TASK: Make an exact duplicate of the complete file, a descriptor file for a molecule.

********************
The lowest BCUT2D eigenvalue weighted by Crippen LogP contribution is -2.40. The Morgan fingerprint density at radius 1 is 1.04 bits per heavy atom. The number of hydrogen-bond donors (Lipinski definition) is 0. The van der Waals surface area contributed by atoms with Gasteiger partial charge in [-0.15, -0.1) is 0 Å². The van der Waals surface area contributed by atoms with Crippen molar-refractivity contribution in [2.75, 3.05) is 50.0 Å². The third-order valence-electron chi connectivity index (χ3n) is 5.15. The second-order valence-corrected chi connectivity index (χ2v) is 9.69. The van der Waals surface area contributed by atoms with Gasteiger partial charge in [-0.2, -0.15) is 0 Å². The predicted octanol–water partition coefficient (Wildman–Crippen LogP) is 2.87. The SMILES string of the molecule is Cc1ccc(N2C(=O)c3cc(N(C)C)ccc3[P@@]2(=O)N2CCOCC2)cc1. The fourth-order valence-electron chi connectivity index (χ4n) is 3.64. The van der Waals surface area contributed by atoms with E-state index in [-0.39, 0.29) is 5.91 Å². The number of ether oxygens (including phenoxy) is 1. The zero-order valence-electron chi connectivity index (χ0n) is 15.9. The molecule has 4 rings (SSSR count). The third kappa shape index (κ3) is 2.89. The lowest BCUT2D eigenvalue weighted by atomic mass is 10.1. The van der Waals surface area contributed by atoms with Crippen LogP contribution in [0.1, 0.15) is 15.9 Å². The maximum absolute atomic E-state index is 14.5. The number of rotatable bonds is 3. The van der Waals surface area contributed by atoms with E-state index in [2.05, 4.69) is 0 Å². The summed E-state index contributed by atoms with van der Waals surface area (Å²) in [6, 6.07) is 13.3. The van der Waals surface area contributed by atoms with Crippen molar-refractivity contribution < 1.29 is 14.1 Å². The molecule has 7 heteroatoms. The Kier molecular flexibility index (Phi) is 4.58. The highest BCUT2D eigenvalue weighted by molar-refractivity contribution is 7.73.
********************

The lowest BCUT2D eigenvalue weighted by Crippen LogP contribution is -2.40. The Morgan fingerprint density at radius 1 is 1.04 bits per heavy atom. The number of hydrogen-bond donors (Lipinski definition) is 0. The van der Waals surface area contributed by atoms with Gasteiger partial charge in [-0.15, -0.1) is 0 Å². The van der Waals surface area contributed by atoms with Crippen molar-refractivity contribution in [2.75, 3.05) is 50.0 Å². The third-order valence-electron chi connectivity index (χ3n) is 5.15. The second-order valence-corrected chi connectivity index (χ2v) is 9.69. The van der Waals surface area contributed by atoms with Gasteiger partial charge in [-0.2, -0.15) is 0 Å². The predicted octanol–water partition coefficient (Wildman–Crippen LogP) is 2.87. The SMILES string of the molecule is Cc1ccc(N2C(=O)c3cc(N(C)C)ccc3[P@@]2(=O)N2CCOCC2)cc1. The fourth-order valence-electron chi connectivity index (χ4n) is 3.64. The van der Waals surface area contributed by atoms with E-state index in [-0.39, 0.29) is 5.91 Å². The number of ether oxygens (including phenoxy) is 1. The zero-order valence-electron chi connectivity index (χ0n) is 15.9. The molecule has 4 rings (SSSR count). The third kappa shape index (κ3) is 2.89. The lowest BCUT2D eigenvalue weighted by atomic mass is 10.1. The van der Waals surface area contributed by atoms with Crippen LogP contribution in [0.1, 0.15) is 15.9 Å². The maximum absolute atomic E-state index is 14.5. The number of rotatable bonds is 3. The van der Waals surface area contributed by atoms with E-state index in [2.05, 4.69) is 0 Å². The summed E-state index contributed by atoms with van der Waals surface area (Å²) in [6, 6.07) is 13.3. The van der Waals surface area contributed by atoms with Crippen molar-refractivity contribution < 1.29 is 14.1 Å². The molecule has 7 heteroatoms. The Kier molecular flexibility index (Phi) is 4.58. The highest BCUT2D eigenvalue weighted by molar-refractivity contribution is 7.73.